The NSW premier has ruled out allowing Queensland border checkpoints to be moved south, saying if anything, they should be moved north.
The Queensland and NSW government are warring over who should compromise after hard border restrictions have caused "diabolical" traffic wait times for residents of both states.
Thousands of locals in border towns such as Tweed Heads and Coolangatta have been grappling with the restrictions for more than four months.
Queensland Premier Annastacia Palaczszuk says the frustration could have been avoided if the NSW government had approved their request in March for checkpoints south of the Tweed River.
But NSW Premier Gladys Berejiklian says she has no intention of allowing the checkpoints in her jurisdiction.
"I'm happy to consider all options except I do not believe at any stage we should move the border," she said in Sydney on Monday.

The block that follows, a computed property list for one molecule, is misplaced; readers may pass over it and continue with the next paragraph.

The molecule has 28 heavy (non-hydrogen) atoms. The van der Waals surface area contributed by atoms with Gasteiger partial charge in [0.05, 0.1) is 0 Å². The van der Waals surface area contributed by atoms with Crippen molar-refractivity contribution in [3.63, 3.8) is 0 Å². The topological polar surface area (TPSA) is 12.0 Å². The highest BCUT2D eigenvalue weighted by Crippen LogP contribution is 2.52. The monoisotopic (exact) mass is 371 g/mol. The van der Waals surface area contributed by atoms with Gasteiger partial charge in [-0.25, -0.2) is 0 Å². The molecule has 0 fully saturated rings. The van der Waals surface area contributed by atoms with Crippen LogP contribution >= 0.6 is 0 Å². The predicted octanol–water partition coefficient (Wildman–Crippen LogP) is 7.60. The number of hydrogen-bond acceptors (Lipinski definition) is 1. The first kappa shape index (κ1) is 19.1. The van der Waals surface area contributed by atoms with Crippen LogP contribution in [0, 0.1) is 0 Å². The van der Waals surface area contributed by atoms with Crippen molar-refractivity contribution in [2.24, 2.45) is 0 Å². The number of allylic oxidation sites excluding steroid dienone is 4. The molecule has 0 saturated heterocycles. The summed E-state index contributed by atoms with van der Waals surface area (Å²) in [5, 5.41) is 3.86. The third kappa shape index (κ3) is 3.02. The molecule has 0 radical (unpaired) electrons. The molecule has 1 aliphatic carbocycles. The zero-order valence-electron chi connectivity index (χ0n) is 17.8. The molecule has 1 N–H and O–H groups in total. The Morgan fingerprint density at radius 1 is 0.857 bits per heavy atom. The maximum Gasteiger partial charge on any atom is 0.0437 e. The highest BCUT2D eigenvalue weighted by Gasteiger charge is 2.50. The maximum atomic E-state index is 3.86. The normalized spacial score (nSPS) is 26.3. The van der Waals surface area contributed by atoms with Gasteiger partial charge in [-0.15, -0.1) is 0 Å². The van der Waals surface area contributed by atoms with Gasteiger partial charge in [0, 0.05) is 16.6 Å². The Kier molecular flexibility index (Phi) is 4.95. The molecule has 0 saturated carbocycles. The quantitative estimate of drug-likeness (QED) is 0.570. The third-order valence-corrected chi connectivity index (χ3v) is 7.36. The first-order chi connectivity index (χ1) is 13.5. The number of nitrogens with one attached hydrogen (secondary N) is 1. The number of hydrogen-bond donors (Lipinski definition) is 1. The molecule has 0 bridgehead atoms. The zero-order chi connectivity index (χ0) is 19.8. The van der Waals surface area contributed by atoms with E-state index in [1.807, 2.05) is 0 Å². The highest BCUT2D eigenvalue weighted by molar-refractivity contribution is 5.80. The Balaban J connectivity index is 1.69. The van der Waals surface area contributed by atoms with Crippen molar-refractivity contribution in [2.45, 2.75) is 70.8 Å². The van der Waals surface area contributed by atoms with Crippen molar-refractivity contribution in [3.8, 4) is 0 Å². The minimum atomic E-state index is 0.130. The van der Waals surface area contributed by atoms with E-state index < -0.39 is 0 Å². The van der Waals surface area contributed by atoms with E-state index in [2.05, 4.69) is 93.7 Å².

"If anything, the border should be moved north. There is zero infection in northern NSW at this stage.
"Certainly, we will do the right thing by residents of both sides of the border but I have no intention of changing things as yet."
Ms Palaszczuk has urged the NSW government to consider the "detailed proposal" to keep border communities together.
"That was one of the things that we thought of first when we were putting those borders in place, was to have those communities together," Ms Palaszczuk said earlier on Monday.
"It was not even considered."
Her plea follows that of Gold Coast Mayor Tom Tate last week, who argued that the NSW-Queensland border checkpoint should be moved to Banora Point to stop "diabolical" wait times.
It comes as the number of active cases in Queensland remains low while Victoria and NSW are grappling to contain outbreaks.
One new case of the virus was recorded in Queensland overnight, taking the number of active cases to two.
A member of a cargo ship's crew, aged in his 20s, tested positive after recently returning from overseas while 18 fellow crew on board the vessel, 17km off the coast, all returned negative tests.
The man is recovering in hospital and is not considered a risk to the public while there has been no community transmission in the state since early May.
Victorians and anyone who has visited COVID-19 hotspots in NSW are not allowed to enter Queensland.
Australian Associated Press